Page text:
It's no secret that the nation is preparing for a GOP tidal wave with significant conservative victories in the Senate and House next Tuesday. The election has essentially focused on domestic economic policy. Conservative candidates have been gaining ground  with a popular job growth/lower taxes/revive the economy mantra.
But desperate liberal Democrats have suddenly shifted the focus from the economy to divisive social issues like abortion and gay rights, and the mainstream media have been more than willing to give them a platform. Media personalities like Matt Lauer, Rachel Maddow and Eleanor Clift are loudly voicing concerns over the future of gay marriage and the legal status of abortion.
To turn the tide in their favor, liberal candidates are attempting to gin up the independent and women's voter base by focusing the rhetoric on their opponent's position on abortion and gay rights. Just as desperate, some in the media are scrambling to paint conservative social views as “out of the mainstream.”
Lefty Women Concerned Over Pro-Life Female Candidates
The editor-in-chief of RH Reality Check, a leftwing reproductive health Web site dedicated to pushing the liberal social agenda, certainly has a strong opinion  about the pro-life female candidates running for office next Tuesday. “Now with painful Senate and House losses on the horizon, some Democrats have suddenly found their voice on choice, so to speak,” wrote Jodi Jacobson “… In short, Republicans and their first cousins in the Tea Party have an increasingly radical agenda on social issues—only one example being support for laws that would convey the full rights of “personhood” on fertilized eggs (thereby outlawing not only abortion but also contraception and in-vitro fertilization).” These sentiments are shared by none other than MSNBC host Rachel Maddow and lefty reporter Eleanor Clift.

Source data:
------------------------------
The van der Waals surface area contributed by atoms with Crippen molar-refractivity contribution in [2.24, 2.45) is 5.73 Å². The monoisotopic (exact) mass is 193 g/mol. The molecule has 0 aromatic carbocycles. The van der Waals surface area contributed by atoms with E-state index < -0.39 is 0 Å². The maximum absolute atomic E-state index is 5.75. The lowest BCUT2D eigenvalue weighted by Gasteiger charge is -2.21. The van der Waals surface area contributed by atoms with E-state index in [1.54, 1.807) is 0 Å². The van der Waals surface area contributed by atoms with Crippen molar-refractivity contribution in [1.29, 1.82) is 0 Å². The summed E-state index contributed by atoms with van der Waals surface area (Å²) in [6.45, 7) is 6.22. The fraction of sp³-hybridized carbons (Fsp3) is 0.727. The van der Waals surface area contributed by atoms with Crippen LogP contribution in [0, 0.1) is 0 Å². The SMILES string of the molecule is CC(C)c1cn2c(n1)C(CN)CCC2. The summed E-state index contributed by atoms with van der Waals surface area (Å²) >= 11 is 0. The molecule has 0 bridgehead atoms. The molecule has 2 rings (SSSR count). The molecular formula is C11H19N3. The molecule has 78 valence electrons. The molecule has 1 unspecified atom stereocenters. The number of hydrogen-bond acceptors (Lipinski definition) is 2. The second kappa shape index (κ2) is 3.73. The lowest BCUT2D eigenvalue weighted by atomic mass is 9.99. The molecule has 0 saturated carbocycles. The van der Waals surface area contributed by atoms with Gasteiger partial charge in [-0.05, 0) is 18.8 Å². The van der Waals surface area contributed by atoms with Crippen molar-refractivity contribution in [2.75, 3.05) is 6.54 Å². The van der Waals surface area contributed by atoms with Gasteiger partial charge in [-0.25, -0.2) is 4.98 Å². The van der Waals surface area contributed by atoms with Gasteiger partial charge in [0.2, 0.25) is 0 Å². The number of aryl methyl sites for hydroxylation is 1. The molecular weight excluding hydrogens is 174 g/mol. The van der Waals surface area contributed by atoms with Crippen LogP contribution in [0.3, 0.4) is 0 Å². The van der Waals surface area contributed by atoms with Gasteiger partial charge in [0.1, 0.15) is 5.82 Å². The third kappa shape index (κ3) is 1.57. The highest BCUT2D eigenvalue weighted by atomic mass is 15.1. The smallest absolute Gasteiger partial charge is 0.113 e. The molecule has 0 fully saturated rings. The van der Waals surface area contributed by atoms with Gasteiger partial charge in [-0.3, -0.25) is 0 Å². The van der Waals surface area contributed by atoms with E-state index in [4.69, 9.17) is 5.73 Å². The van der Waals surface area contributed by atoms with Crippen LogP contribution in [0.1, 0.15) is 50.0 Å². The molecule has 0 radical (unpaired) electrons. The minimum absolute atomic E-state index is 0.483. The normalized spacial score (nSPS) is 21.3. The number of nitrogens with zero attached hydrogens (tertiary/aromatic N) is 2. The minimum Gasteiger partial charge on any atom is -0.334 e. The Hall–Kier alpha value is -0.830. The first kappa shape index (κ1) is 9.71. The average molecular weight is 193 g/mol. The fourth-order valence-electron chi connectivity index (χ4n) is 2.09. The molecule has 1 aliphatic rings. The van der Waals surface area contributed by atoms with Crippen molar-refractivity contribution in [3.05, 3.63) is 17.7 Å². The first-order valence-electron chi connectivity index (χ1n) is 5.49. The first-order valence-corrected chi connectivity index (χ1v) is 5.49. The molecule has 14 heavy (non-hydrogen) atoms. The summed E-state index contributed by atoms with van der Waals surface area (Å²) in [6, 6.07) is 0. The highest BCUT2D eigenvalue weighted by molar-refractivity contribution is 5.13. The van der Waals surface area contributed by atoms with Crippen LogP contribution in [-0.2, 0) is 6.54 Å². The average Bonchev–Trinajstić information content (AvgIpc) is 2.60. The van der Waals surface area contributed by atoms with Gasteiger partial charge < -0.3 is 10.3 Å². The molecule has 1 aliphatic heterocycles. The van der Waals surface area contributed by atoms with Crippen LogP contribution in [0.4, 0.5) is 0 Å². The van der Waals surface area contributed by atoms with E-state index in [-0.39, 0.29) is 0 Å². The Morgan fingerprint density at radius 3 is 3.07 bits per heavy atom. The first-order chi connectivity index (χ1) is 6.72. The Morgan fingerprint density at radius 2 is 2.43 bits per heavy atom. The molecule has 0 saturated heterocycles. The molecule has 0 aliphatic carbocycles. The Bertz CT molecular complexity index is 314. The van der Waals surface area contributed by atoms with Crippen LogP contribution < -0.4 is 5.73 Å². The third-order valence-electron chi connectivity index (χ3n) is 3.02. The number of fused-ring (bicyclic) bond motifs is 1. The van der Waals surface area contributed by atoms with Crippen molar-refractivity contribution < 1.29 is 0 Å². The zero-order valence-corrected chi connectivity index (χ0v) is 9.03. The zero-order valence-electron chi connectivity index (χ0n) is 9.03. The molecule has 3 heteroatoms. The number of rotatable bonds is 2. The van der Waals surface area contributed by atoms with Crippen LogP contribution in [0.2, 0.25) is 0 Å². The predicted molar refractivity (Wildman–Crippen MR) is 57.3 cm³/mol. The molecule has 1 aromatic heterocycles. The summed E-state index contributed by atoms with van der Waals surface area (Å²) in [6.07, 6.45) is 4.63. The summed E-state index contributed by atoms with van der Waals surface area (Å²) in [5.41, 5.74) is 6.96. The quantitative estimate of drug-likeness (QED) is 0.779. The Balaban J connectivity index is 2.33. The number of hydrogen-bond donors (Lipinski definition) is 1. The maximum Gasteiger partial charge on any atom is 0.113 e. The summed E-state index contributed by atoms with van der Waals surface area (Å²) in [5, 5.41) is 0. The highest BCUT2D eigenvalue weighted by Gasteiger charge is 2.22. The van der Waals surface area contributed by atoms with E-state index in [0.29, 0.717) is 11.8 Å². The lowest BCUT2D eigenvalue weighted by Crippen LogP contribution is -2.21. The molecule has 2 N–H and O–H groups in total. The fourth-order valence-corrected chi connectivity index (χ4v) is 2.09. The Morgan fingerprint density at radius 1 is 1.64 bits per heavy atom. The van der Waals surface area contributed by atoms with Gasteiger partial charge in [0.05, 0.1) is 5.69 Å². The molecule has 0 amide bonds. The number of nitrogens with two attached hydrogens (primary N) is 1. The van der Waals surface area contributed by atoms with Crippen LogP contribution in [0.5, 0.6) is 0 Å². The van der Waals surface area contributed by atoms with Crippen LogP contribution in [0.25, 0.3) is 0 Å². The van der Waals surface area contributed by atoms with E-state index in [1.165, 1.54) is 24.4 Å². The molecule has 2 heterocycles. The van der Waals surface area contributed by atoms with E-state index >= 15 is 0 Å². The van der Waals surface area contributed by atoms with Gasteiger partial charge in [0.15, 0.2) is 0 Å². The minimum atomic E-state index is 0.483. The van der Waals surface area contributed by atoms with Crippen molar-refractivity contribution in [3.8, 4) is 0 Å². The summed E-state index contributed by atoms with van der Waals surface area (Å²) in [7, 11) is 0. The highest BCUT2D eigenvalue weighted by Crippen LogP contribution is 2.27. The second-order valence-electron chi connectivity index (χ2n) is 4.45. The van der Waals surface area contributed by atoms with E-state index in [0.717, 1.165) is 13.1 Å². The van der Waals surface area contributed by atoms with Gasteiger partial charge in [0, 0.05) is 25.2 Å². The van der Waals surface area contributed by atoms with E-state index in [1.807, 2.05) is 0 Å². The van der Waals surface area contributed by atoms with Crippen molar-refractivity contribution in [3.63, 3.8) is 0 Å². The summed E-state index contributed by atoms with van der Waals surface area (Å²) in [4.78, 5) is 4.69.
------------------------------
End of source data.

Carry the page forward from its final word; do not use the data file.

In perhaps the most far-reaching, ridiculous example of the mainstream media vilifying the socially conservative candidates, NBC's Matt Lauer and MSNBC's Rachel Maddow mutually agreed that the violence of anti-abortion extremists is a valid concern if pro-life candidates win next Tuesday.
On October 25, Maddow interviewed with Lauer on NBC's “Today” Show and expressed her deep concern over the “extreme” positions held by anti-abortion Senate candidates. Lauer asked Maddow about the MSNBC documentary on the murder of late term abortion provider Dr. George Tiller, which Maddow narrated. “The documentary really looks at how the murder happened, what we know about why it happened, and I think its important that its airing right now because there are, there are five Senate candidates running right now of a position on abortion that has never really been seen in mainstream politics before,” Maddow said. “They want it criminalized, including people who become pregnant because of rape or incest.”
Before Maddow could finish, Lauer interjected with a statement attempting to connect the so-called “anti-abortion extremists” and the pro-life Senate candidates running for office. “So what you're asking, 'Is this an isolated murder or is this part of a larger campaign'?” Lauer probed.
“Well if the far edge of the pro-life movement is getting mainstreamed by candidates that adopt, high level candidates adopting their position, what do we need to know about the far edge of the anti-abortion movement?” Maddow responded.
Newsweek columnist Eleanor Clift was similarly worried.  “But it's more than a numbers game that worries the traditional pro-choice women's groups that have been at the forefront of the battle to increase the representation of women in Congress,” she wrote. “It's the potential impact on policy and hard-won legislative battles where they fear there will be damage. 'Women members are more likely to understand the importance and relevance of the women's health agenda, and having fewer of them would have an impact,' says Democratic pollster Geoff Garin.”